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Is "Less Bad" Becoming "Much Less Bad?"

Futures popped about 10 points when the ADP report, at a loss of 491,000jobs for April, was well below the loss of 645,000 expected. March had a loss of 742,000 jobs, so the rate of loss is definitely slowing....faster.

Bullishness is increasing, bearishness is decreasing...and that is bad news for stocks. I said yesterday that my biggest worry is the increase in bullishness I have seen in the last week or so.

Today, Investors Intelligence reports that bulls are 40.4 percent of financial newsletter writers they survey each week, while only 37.2 percent are bearish. That is the lowest level of bearishness since June of last year.

High levels of bearishness in rising markets is very desirable, since it means a large number are still skeptical of the rally. Bull markets slow down when bullishness increases and usually die when bullishness is at its peak.

Bulls will say these worries are way premature; there is an ocean of money on the sidelines and sitting in bonds that can still come into stocks.

Elsewhere:

1) Bank of Americaup 5 percent on huge volume, on reports it may have a $34 billion capital shortfall. As we have pointed out, this DOES NOT mean that B of A has to go out and raise money. What they need is common capital. Do they sell assets, convert preferred into common, go out and raise it?

Citigroup has noted that B of A already has $33 billion in non-cumulative private preferred stock, so they could convert that and put the whole issue behind it.

They also have the potential to sell assets, including ICBC, a Brazilian bank, and other assets.

While this is not great news (converting preferreds is certainly dilutive), consider that this drama will be over shortly, and the reduced uncertainty may well be a benefit to the stock.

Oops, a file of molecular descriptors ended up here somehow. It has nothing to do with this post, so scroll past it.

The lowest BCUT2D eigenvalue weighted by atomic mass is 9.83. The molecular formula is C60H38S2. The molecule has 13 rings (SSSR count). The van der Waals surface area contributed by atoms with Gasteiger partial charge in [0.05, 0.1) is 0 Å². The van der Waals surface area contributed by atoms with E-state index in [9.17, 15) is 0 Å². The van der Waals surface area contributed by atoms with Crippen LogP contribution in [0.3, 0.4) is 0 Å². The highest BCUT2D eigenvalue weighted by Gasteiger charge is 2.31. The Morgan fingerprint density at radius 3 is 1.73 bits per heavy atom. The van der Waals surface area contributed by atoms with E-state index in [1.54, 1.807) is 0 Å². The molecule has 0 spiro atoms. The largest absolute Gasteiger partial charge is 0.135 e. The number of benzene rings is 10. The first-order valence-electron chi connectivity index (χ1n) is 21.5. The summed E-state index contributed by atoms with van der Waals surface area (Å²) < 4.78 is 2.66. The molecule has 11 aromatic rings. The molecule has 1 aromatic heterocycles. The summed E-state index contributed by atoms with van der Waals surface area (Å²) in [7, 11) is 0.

This morning Citigroup raised B of A's price target to $14, after closing at $10.80.

2) Dow component The Walt Disney Companyis up 6.5 percent in pre-market trading. Despite a large 46-percent drop in profits, results managed to beat analystforecasts by 3 cents.

Revenues fell 7 percent, led by weakness at its theme park (revenues down 12 percent) and studio (revenues down 21 percent) units. Those declines, however, were somewhat offset by the 2 percent rise in revenues at its television networks, with good results out of cable networks ESPN and Disney Channel.

While CEO Bob Iger said "it is too early to make predictions about the timing and pace of (an economic) recovery," he saw "some sign the economic downturn has stabilized."

3) These margins stink! Fertilizer company Agriumtrades 3 percent lower pre-open after it saw results fall short of Wall Street estimates. Margins were strongly pressured by "significant" drops in nitrogen and phosphate prices in addition to weak fertilizer demand.

However, the company's CEO expects demand "to recover in the second half of 2009."

4) Shares of Dow Chemicalare 2 percent lower pre-open following its announcement of $1.625 billion stock offering. Most of the capital raise will be used to help Dow pay down the $9.2 billion in loans for the pending Rohm & Haas deal.

5) The Mortgage Bankers Associationsaid purchases rose 5 percent after 3 weeks of declines. Refinancings rose 1.2 percent. Still pretty small numbers.

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  • A CNBC reporter since 1990, Bob Pisani covers Wall Street from the floor of the New York Stock Exchange.

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